Did you know that the whole of the South Downs National Park is an International Dark Sky Reserve? Some particularly brilliant stargazing spots festoon northwest West Sussex, which also happens to be a great area for walking and wildlife – by day and by night. With a selection of day, night, guided and easy-access walks through nature reserves, this stargazing itinerary is cosmic for ramblers and wildlife watchers!
There’s plenty of space to sprawl under the stars on Iping Common, and you don’t have to venture far from the car park to make the most of it. This Dark Sky Discovery Site covers more than 100 hectares of heathland. It’s peppered with burial mounds and mostly owned by Sussex Wildlife Trust – an extraordinary amount of wildlife calls the common home. If you’re here at dusk in spring and summer, you might even hear the churring call of a nightjar as you settle in to stargaze.
Harting Down Dark Sky Discovery Site is cared for by the National Trust. By day, you can see out to the Isle of Wight from the tops of these ancient chalk downlands. By night, the star-speckled view is even older than the hills and you’ll soon see why Harting Down is a prime spot for landscape astrophotography. The downland grasses and scrub patches thrum with wildlife, too. In the darkness of winter, you might hear a short-eared owl. Birds of prey wheel in the wide-open skies here all year round.
Black Down, another National Trust place, is the highest point in West Sussex (and the South Downs). The sweeping views make for huge, star-studded skies as well as daytime panoramas to make you stop and stare. The National Trust has created an easy summer stargazing walking route but it works just as well in winter. While you won’t hear the nightjars or see the pipistrelle bats, winter is when all the best starscapes come out to play. And it’s not just your imagination – the stars really are brighter during the colder months.
If you’d like to learn a skill that equips you for remote stargazing adventures, check out Pied a Terre Adventures’ Night Navigation course. You’ll learn how to follow a route using a map and compass, without relying on any landmarks. It’s a handy and fascinating way to explore Iping Common and, like any decent stargazing expedition, ends at a cosy pub! Pied a Terre Adventures run guided walks in the daytime too.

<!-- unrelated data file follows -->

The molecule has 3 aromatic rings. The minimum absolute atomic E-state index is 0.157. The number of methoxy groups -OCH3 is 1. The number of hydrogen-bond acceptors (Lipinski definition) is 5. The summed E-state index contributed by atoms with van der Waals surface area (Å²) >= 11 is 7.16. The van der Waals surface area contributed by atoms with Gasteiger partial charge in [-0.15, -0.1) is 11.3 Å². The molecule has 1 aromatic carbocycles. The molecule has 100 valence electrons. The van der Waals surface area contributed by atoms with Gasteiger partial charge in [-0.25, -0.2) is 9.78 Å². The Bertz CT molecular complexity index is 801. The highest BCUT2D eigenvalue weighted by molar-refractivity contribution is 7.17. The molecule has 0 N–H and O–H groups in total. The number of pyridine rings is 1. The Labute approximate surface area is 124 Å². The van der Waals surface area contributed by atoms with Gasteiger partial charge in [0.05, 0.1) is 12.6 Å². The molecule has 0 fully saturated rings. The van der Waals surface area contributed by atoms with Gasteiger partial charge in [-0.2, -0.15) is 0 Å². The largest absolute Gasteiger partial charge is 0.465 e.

With so much to do at night, we wouldn’t blame you for sleeping all day – but it would be a shame to miss out on the area’s walks and stately homes!
Stick with the space and navigation themes and head to Petworth House and Park to see the Molyneux Globe, one of the first terrestrial globes made in England. There are only six left and Petworth’s dates from 1592. (Check that it’s on display before you visit.) Don’t miss the grand State Rooms, hung with one of the nation’s finest art collections. Afterwards, stroll through the Pleasure Garden and Deer Park.
There are over 2,050 miles (3,300km) of footpaths, bridleways and byways to choose from in the South Downs National Park, but start with the Serpent Trail. This 65-mile (105-km) route wriggles – like a serpent – across the South Downs, taking in Black Down, Petworth and Iping Common on the way. You don’t have to do the full length of it; it’s easily broken up into stages. Look out for the quote from poet Alfred Lord Tennyson inscribed on a stone in Black Down and the dragonfly sculpture bench near Iping Common. They’re part of a Sculpture Trail designed to tell the stories behind some of the heathland sites.
If you’re visiting over the February half term, check out the array of events happening.
Amberfold is a rambling, black-and-white 17th-century property with two self-catering options, at the heart of the South Downs. The Serpent Trail snakes past its door.
Near Petworth, the 250-year-old Halfway Bridge Inn has rooms clustered around its former stable yard, or you can book the shepherd’s hut. Food is served until 9 pm, so you can dine on the slow-braised beef cheek or braised hispi cabbage before you hit the sack.
Night Pastures has off-grid camping and glamping in a series of snuggly yurts and bell tents. You can check-in between 1 April and 31 October but they’re happy to open their fire pits and compost loos to groups who want to spend a winter’s evening stargazing up at the massive expanse of sky visible from their woodland-surrounded field.
The shelves at Comestibles Deli in Midhurst are piled high with delicacies and treats – just the thing for those stargazing picnics! Their homemade ready meals are an easy post-stargazing option for self-caterers too, or you can pull up a seat in their café.
Take a tour of Langham Brewery and sample some of the award-winning microbrewery’s craft beers in the taproom before you settle down under the stars, or buy some bottles from the shop to take with you.
For a delicious and warming post-stargazing meal, try The Hamilton Arms’ authentic Thai dishes, close to Iping Common.